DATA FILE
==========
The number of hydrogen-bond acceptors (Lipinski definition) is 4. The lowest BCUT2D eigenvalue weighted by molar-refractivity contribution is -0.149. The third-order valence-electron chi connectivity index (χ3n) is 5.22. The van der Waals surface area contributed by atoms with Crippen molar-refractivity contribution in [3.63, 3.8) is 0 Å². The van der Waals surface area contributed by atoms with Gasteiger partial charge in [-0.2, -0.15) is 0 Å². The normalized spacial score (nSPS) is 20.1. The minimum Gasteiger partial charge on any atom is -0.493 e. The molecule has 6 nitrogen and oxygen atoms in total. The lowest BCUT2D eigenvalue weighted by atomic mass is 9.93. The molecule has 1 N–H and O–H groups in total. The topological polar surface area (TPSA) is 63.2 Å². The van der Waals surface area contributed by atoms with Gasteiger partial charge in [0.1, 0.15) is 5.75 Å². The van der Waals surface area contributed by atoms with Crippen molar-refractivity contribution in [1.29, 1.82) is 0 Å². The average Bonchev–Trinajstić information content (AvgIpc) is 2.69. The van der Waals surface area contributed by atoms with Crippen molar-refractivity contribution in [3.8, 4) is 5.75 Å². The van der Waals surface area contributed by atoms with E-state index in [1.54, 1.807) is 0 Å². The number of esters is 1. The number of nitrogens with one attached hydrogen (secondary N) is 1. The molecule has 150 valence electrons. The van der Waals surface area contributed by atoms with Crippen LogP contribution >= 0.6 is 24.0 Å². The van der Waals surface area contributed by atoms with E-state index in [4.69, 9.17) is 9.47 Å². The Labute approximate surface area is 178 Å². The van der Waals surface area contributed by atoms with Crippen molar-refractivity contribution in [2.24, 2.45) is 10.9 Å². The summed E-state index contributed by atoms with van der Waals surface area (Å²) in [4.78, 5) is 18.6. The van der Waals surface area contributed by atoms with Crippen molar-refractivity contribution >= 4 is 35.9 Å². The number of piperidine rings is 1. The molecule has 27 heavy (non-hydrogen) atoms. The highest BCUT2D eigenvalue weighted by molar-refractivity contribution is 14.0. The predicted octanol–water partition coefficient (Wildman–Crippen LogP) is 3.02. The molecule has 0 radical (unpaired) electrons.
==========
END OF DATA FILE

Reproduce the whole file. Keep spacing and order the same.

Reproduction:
The number of hydrogen-bond acceptors (Lipinski definition) is 4. The lowest BCUT2D eigenvalue weighted by molar-refractivity contribution is -0.149. The third-order valence-electron chi connectivity index (χ3n) is 5.22. The van der Waals surface area contributed by atoms with Crippen molar-refractivity contribution in [3.63, 3.8) is 0 Å². The van der Waals surface area contributed by atoms with Gasteiger partial charge in [-0.2, -0.15) is 0 Å². The normalized spacial score (nSPS) is 20.1. The minimum Gasteiger partial charge on any atom is -0.493 e. The molecule has 6 nitrogen and oxygen atoms in total. The lowest BCUT2D eigenvalue weighted by atomic mass is 9.93. The molecule has 1 N–H and O–H groups in total. The topological polar surface area (TPSA) is 63.2 Å². The van der Waals surface area contributed by atoms with Gasteiger partial charge in [0.1, 0.15) is 5.75 Å². The van der Waals surface area contributed by atoms with Crippen molar-refractivity contribution in [1.29, 1.82) is 0 Å². The average Bonchev–Trinajstić information content (AvgIpc) is 2.69. The van der Waals surface area contributed by atoms with Crippen molar-refractivity contribution in [3.8, 4) is 5.75 Å². The van der Waals surface area contributed by atoms with E-state index in [1.54, 1.807) is 0 Å². The number of esters is 1. The number of nitrogens with one attached hydrogen (secondary N) is 1. The molecule has 150 valence electrons. The van der Waals surface area contributed by atoms with Crippen LogP contribution >= 0.6 is 24.0 Å². The van der Waals surface area contributed by atoms with E-state index in [4.69, 9.17) is 9.47 Å². The Labute approximate surface area is 178 Å². The van der Waals surface area contributed by atoms with Crippen molar-refractivity contribution in [2.24, 2.45) is 10.9 Å². The summed E-state index contributed by atoms with van der Waals surface area (Å²) in [4.78, 5) is 18.6. The van der Waals surface area contributed by atoms with Crippen molar-refractivity contribution >= 4 is 35.9 Å². The number of piperidine rings is 1. The molecule has 27 heavy (non-hydrogen) atoms. The highest BCUT2D eigenvalue weighted by molar-refractivity contribution is 14.0. The predicted octanol–water partition coefficient (Wildman–Crippen LogP) is 3.02. The molecule has 0 radical (unpaired) electrons.